Music, censorship and human rights


Photo: Oslo World Music Festival

Music is an integral part of freedom of speech, an instrument for empowerment and social change, and the cornerstone of cultural and individual identity – which is why music censorship can have such a devastating effect on human rights. This issue - under the heading ‘Forbidden songs’ - is the theme of this year’s Oslo World Music Festival, which will be a week-long celebration of musicians who have faced censorship.

Art is at the centre of what it means to be human, and music is perhaps the strongest, most visceral form of art there is – it has an unmatched power to move, inspire and unite.

Music is an important part of human rights. Firstly, it is an integral part of being human: music is the cornerstone of cultural, communal and individual expression. Having a culture and identity is an absolute necessity for living any kind of fulfilling life, something that is explicitly recognised in the International Covenant on Econominc, Social and Cultural Life.

Music is the free expression of ideas, traditions and emotions. - Alexandra Archetti Stølen, head of Oslo World Music Festival

Second, being able to express oneself through music is crucial to any notion of freedom of speech. Music is a powerful instrument for empowerment, mobilisation and social change.

Music itself can be a human rights struggle. When slaves were singing on the cotton fields of Carolina, they were not singing because they were happy – they were singing to retain their dignity and identity, and crucially, slave songs often included coded yet specific directions on how slaves could escape and make their way north.

Stop the press, and you silence opinions. Stop the music, and you silence souls.

Censorship: Moralisation and marginalisation        

Precisely because of its power, music is often the target of censorship. This takes many forms: it is not uncommon for explicit lyrics to be bleeped out or changed for radio - and The Beatles’ ‘Lucy in the Sky With Diamonds’ was famously banned on US airwaves for its alleged allusion to LSD. In some cases this form of censorship may simply be seen as an expression of paternalistic moralism, but sometimes the line between such moralism and political statement is blurred – for example, Lady Gaga was banned from playing in Indonesia after pressure from various conservative religious groups.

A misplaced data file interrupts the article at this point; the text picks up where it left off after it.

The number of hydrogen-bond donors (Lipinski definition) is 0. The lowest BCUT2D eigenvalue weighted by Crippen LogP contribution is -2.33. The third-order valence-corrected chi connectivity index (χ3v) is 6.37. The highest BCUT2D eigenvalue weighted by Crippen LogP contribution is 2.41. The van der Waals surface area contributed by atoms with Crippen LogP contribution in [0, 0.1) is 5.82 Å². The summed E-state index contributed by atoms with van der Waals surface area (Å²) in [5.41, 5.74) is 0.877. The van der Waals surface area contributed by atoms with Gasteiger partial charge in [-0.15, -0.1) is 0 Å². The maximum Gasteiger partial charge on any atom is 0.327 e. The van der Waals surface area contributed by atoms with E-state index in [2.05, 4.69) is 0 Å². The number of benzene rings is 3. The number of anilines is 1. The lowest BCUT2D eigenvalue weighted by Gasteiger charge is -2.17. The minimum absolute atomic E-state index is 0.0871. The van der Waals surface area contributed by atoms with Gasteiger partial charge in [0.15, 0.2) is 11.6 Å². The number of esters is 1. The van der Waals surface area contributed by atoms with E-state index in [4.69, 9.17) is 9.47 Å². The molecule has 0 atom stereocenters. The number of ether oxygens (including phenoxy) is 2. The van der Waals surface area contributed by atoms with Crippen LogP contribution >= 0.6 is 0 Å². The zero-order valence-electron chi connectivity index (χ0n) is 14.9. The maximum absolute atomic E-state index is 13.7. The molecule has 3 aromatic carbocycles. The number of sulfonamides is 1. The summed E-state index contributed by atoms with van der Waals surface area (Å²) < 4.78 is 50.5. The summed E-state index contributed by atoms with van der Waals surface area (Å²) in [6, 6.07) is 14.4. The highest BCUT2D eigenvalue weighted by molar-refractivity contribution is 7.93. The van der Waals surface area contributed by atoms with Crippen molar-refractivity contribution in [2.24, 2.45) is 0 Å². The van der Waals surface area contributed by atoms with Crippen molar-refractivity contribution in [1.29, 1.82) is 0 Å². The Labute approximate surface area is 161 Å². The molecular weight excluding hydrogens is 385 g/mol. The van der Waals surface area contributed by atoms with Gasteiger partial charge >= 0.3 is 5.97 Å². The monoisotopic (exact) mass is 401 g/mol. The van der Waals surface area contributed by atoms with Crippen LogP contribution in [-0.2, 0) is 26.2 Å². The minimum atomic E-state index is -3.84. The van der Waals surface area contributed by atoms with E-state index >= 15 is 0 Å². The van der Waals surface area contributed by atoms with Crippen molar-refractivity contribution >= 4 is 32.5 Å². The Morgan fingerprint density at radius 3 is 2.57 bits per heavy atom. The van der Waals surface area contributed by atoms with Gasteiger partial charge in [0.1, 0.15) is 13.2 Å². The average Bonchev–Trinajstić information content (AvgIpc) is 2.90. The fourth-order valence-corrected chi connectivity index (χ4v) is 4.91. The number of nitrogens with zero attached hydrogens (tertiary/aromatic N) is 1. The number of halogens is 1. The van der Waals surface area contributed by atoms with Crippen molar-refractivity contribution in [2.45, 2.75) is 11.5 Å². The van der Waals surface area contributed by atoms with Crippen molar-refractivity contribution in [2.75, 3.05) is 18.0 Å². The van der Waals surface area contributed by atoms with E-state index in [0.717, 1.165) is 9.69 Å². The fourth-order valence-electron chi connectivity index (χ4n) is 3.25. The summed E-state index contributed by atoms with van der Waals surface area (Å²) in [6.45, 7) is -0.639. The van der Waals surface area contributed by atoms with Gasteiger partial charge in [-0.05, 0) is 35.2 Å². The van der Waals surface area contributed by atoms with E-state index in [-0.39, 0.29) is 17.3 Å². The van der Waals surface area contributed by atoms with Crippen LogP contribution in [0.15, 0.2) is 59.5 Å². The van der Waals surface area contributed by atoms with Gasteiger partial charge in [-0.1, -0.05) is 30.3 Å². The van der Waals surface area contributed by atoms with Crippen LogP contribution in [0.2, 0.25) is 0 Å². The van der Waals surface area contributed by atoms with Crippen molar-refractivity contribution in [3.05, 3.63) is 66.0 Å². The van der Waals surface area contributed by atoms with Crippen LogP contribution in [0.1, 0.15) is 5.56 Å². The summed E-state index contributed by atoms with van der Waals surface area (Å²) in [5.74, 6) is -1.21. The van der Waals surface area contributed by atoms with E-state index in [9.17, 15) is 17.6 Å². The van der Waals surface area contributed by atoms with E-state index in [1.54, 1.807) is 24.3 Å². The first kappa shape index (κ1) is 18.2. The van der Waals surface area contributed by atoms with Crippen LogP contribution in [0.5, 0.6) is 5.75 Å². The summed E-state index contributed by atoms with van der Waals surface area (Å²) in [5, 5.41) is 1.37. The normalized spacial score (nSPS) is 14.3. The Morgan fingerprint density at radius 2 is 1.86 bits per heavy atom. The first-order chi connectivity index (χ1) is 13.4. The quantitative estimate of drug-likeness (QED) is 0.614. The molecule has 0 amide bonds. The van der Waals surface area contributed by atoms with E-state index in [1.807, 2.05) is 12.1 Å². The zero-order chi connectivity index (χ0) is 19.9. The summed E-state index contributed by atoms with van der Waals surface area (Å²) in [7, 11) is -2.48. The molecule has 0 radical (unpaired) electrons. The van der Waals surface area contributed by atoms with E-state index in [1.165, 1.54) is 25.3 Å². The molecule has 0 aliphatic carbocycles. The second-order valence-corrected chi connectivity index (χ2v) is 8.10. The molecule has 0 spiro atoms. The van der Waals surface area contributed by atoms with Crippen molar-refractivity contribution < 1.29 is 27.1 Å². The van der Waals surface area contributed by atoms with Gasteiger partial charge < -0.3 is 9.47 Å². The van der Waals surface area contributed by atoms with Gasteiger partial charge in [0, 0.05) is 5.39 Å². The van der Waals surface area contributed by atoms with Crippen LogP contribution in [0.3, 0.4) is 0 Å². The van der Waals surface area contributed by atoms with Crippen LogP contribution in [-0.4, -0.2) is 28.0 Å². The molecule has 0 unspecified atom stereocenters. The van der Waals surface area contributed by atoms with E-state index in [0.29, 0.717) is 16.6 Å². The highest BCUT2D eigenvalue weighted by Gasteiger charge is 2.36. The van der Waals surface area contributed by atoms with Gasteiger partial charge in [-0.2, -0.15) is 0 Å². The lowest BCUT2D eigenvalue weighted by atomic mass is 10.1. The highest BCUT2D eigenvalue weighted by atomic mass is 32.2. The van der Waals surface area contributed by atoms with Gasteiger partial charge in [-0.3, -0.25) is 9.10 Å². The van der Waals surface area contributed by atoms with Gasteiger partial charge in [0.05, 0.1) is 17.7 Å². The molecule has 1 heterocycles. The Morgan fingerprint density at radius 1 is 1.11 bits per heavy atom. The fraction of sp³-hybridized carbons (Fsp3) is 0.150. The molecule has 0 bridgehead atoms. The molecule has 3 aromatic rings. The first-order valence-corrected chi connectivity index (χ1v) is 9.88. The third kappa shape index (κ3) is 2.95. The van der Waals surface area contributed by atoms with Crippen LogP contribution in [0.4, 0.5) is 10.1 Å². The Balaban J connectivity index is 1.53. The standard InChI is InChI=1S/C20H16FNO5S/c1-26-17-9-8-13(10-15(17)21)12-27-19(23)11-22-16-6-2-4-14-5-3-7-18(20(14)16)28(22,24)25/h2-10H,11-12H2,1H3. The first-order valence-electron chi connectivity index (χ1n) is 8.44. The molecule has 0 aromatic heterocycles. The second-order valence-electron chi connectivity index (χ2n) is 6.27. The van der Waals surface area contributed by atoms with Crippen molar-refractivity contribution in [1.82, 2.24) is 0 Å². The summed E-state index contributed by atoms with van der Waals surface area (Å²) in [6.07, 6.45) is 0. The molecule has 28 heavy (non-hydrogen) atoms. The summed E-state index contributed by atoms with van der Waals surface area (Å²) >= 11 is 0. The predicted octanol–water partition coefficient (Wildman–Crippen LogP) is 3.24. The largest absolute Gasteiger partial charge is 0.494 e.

Most musicians start by building an audience at home, and then expand their base until they can tour internationally. For Mahsa Vadat, and Iranian artist who will be playing at the Oslo World Music Festival, the opposite is the case, as women are not allowed to perform in public in her home country. In Iran, her voice, and the voice of millions of women, are silenced.

Even in Norway, we have a history of using music censorship to silence and marginalise whole groups. For much of our history, the indigenous Sami population in the north of Norway has been subjected to systematic political and cultural oppression. As a part of the heavily criticised Sami assimilation policy, many traditional expressions of Sami culture were prohibited. This included joik, a Sami traditional form of song, which was banned in schools until the end of the 1950s – meaning that for generations, Sami children were not allowed to access the very pulse of their own culture. In recent years, Sami music and culture have been allowed to thrive again. Perhaps the most prominent embodiment of Sami cultural rejuvenation is the influential Sami artist Mari Boine, who will be playing at this year’s Oslo World Music Festival.

Silencing dissent

Musical censorship can also target specific opinions, perspectives and viewpoints. For a collection of such cases, look no further than the recently released album Unsongs by the Norwegian artist Moddi, which features songs that have all been banned upon their original release. Many of the writers of these songs are still imprisoned or exiled.

Moddi reportedly got the idea for this album when he discovered that a song written about Eli Geva, an Israeli officer who refused to lead his soldiers into Beirut during the Lebanon war in 1982, was never allowed a release because of its provocative content. That set him on a musical journey around the world, which resulted in an album with twelve banned songs from twelve different countries across the globe – including Russia, Mexico, Palestine and Norway.

Moddi will be playing at Sentrum Scene in Oslo on the 5th of November, and participate in a seminar with other musicians and activists earlier in the week with the theme Forbidden Songs. The full programme of Oslo World Music Festival – which includes Norwegian balkanjazz powerhouse Farmer’s Market, the bona fide pop stars of Mashrou’ Leila from Lebanon and Syrian house legend Omar Suleiman, in addition to seminars and talks on the issue of music and censorship – can be found on their website.